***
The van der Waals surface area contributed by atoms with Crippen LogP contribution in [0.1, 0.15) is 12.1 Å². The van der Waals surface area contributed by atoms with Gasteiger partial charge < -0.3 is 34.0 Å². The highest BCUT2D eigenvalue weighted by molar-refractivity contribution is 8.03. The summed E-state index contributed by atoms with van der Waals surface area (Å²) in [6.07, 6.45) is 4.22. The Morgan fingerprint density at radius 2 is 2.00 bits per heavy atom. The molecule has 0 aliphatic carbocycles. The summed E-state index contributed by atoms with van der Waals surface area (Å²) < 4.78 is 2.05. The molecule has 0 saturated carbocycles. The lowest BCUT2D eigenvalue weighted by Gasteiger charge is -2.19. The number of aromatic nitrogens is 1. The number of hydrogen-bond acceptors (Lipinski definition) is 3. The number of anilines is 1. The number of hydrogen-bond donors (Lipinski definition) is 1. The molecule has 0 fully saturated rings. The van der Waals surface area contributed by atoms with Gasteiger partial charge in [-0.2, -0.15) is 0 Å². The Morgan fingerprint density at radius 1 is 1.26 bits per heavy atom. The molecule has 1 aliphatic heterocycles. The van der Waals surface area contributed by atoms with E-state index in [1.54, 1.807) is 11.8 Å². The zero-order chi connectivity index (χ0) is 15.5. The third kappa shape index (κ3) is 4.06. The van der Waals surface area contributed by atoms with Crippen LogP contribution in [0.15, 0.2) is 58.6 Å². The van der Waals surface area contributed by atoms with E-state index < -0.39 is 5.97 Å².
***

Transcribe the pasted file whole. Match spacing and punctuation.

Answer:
The van der Waals surface area contributed by atoms with Crippen LogP contribution in [0.1, 0.15) is 12.1 Å². The van der Waals surface area contributed by atoms with Gasteiger partial charge < -0.3 is 34.0 Å². The highest BCUT2D eigenvalue weighted by molar-refractivity contribution is 8.03. The summed E-state index contributed by atoms with van der Waals surface area (Å²) in [6.07, 6.45) is 4.22. The Morgan fingerprint density at radius 2 is 2.00 bits per heavy atom. The molecule has 0 aliphatic carbocycles. The summed E-state index contributed by atoms with van der Waals surface area (Å²) < 4.78 is 2.05. The molecule has 0 saturated carbocycles. The lowest BCUT2D eigenvalue weighted by Gasteiger charge is -2.19. The number of aromatic nitrogens is 1. The number of hydrogen-bond acceptors (Lipinski definition) is 3. The number of anilines is 1. The number of hydrogen-bond donors (Lipinski definition) is 1. The molecule has 0 fully saturated rings. The van der Waals surface area contributed by atoms with Gasteiger partial charge in [-0.2, -0.15) is 0 Å². The Morgan fingerprint density at radius 1 is 1.26 bits per heavy atom. The molecule has 1 aliphatic heterocycles. The van der Waals surface area contributed by atoms with E-state index in [1.54, 1.807) is 11.8 Å². The zero-order chi connectivity index (χ0) is 15.5. The third kappa shape index (κ3) is 4.06. The van der Waals surface area contributed by atoms with Crippen LogP contribution in [0.15, 0.2) is 58.6 Å². The van der Waals surface area contributed by atoms with E-state index < -0.39 is 5.97 Å².